Súðavík tiny village in the West Fjords
Updated: Apr 1
Unlike most towns and villages around the coast in Iceland that were part of the fishing industry, Súðavík was always more of an agricultural area. It could possibly be due to its closeness to the harbor and fish processing in Ísafjörður that the fishing industry developed late. This was the story until the late 19th century, following which, it had 21 farms, a small estate as well. But even then, not even a cluster of houses could be found anywhere. Then again, land for agriculture was limited in the West Fjords, and the fishing grounds were rich like in other places where fishing towns came into development. So eventually, fishing came to Súðavík as it grew into prominence in many other places around the shoreline in Iceland. It especially started to form and develop into a village when Norwegian entrepreneurs opened a whaling venture and built a whaling station around 1890.
The tragedy of the 1995 avalanche
The village had always been tiny with few inhabitants. After the whaling station discontinued its operation, a combination of fishing and fish processing laid the ground for the village's livelihood in the 20th century until 1995. Then, in January 1995, a 400-meter snow avalanche descended on the small village. On that day, the scene was nothing less than devastatingly tragic in the Westfjords. People were buried in the snow, and rescue squads faced severe obstacles and difficulties in bringing aid. The whole nation was in shock. After hours and days of digging and searching, it appeared that many homes had been destroyed. Fourteen people had lost their lives and among them were eight children. Even though the village stands rebuilt and restored in the present day, the area where the snow avalanche struck has never been rebuilt.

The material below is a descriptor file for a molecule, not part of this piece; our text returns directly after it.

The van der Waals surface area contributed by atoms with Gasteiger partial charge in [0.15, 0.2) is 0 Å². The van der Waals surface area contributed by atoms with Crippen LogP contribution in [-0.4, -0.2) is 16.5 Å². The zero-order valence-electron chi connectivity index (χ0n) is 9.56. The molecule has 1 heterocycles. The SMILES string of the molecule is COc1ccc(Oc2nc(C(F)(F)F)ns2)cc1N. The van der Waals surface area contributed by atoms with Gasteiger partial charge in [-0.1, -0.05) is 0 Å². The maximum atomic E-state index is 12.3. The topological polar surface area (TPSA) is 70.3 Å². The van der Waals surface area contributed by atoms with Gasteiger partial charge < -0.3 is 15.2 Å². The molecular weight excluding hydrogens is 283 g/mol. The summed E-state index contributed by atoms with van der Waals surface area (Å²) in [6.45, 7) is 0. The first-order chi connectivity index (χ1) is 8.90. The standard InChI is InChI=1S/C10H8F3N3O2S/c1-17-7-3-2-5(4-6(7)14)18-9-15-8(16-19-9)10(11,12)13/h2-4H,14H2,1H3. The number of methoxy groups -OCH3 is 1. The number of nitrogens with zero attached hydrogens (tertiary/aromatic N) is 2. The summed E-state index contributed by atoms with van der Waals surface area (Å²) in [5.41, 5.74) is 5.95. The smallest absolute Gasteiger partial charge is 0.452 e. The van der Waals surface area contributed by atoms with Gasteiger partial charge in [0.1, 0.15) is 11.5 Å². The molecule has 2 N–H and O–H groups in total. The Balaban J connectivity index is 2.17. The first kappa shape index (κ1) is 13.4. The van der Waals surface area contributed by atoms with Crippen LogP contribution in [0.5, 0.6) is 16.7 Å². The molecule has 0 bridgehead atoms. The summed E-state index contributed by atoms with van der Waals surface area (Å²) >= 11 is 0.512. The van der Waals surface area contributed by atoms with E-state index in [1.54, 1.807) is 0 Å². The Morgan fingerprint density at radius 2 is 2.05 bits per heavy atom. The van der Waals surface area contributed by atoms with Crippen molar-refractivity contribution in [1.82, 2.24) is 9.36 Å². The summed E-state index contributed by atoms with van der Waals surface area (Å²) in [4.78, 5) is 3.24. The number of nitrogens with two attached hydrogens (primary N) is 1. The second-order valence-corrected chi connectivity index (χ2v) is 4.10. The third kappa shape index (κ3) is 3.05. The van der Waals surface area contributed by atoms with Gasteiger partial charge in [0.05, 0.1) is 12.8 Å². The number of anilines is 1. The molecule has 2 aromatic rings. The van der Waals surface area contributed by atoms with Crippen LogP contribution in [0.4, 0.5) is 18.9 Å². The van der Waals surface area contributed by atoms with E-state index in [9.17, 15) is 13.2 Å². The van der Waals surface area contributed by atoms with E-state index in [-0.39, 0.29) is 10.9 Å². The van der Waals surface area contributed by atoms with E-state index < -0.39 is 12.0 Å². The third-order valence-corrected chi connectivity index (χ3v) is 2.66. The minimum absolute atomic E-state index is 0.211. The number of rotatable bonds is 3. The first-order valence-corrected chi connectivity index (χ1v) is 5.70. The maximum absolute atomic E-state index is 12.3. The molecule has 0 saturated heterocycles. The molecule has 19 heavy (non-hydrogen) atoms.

Súðavík is a tiny village with a difficult past
In the 20th century Súðavík developed in a similar fashion to most small towns and villages in Iceland. Emphasis had always been on good care for the young and the elderly. In addition to this, access to education and sports facilities had always been high on the priority list in all of Iceland's small villages and towns. The same applied to Súðavík as well. After the avalanche, a part of the town was closed for living in the winter and the town's development shifted to a more secure area. Despite all this, Súðavík offers most of the services expected in any village in Iceland; accommodation, gas station and a café. If you travel to the Westfjords and decide to pay your respects to the avalanche victims, a small garden is open in the village with a shield that has their names engraved on it. Another place to visit in Súðavík is the Arctic Fox Center offering a café and an exhibition dedicated to the Arctic Fox. It is an ideal place to take children as the center often has living foxes at sight.